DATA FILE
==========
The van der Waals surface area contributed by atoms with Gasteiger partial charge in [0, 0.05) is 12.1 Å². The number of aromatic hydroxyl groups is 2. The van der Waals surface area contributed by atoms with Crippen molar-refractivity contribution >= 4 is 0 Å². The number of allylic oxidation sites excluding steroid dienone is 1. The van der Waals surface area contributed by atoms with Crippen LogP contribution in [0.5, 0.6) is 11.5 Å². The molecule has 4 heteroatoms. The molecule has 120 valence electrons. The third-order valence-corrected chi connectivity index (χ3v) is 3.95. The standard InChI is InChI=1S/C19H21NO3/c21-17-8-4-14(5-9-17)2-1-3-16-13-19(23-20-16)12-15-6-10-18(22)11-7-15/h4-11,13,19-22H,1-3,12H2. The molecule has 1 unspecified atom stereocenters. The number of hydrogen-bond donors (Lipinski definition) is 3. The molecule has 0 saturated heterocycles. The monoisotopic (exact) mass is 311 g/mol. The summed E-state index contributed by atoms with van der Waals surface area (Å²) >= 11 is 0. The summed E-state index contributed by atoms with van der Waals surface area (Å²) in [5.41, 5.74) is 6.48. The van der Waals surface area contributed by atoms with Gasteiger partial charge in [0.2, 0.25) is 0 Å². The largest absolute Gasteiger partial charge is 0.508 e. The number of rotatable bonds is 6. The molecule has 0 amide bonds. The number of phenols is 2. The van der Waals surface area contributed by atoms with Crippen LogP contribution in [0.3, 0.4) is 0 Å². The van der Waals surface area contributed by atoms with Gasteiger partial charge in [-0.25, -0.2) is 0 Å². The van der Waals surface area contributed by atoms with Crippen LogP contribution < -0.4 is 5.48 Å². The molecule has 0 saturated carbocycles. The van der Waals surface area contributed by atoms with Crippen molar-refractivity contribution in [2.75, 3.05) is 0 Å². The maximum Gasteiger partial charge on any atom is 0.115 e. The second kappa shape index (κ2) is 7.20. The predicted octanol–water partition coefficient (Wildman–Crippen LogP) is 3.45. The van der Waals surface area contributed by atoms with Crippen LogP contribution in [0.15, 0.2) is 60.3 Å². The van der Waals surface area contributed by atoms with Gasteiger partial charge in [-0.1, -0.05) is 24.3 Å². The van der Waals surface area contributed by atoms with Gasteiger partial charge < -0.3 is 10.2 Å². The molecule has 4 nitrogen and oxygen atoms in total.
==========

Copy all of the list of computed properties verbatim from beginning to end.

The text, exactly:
The van der Waals surface area contributed by atoms with Gasteiger partial charge in [0, 0.05) is 12.1 Å². The number of aromatic hydroxyl groups is 2. The van der Waals surface area contributed by atoms with Crippen molar-refractivity contribution >= 4 is 0 Å². The number of allylic oxidation sites excluding steroid dienone is 1. The van der Waals surface area contributed by atoms with Crippen LogP contribution in [0.5, 0.6) is 11.5 Å². The molecule has 4 heteroatoms. The molecule has 120 valence electrons. The third-order valence-corrected chi connectivity index (χ3v) is 3.95. The standard InChI is InChI=1S/C19H21NO3/c21-17-8-4-14(5-9-17)2-1-3-16-13-19(23-20-16)12-15-6-10-18(22)11-7-15/h4-11,13,19-22H,1-3,12H2. The molecule has 1 unspecified atom stereocenters. The number of hydrogen-bond donors (Lipinski definition) is 3. The molecule has 0 saturated heterocycles. The monoisotopic (exact) mass is 311 g/mol. The summed E-state index contributed by atoms with van der Waals surface area (Å²) >= 11 is 0. The summed E-state index contributed by atoms with van der Waals surface area (Å²) in [5.41, 5.74) is 6.48. The van der Waals surface area contributed by atoms with Gasteiger partial charge in [0.2, 0.25) is 0 Å². The largest absolute Gasteiger partial charge is 0.508 e. The number of rotatable bonds is 6. The molecule has 0 amide bonds. The number of phenols is 2. The van der Waals surface area contributed by atoms with Crippen LogP contribution in [0.3, 0.4) is 0 Å². The van der Waals surface area contributed by atoms with Gasteiger partial charge in [-0.25, -0.2) is 0 Å². The van der Waals surface area contributed by atoms with Crippen LogP contribution < -0.4 is 5.48 Å². The molecule has 0 saturated carbocycles. The van der Waals surface area contributed by atoms with Crippen molar-refractivity contribution in [2.75, 3.05) is 0 Å². The maximum Gasteiger partial charge on any atom is 0.115 e. The second kappa shape index (κ2) is 7.20. The predicted octanol–water partition coefficient (Wildman–Crippen LogP) is 3.45. The van der Waals surface area contributed by atoms with Crippen LogP contribution in [0.15, 0.2) is 60.3 Å². The van der Waals surface area contributed by atoms with Gasteiger partial charge in [-0.1, -0.05) is 24.3 Å². The van der Waals surface area contributed by atoms with Gasteiger partial charge < -0.3 is 10.2 Å². The molecule has 4 nitrogen and oxygen atoms in total.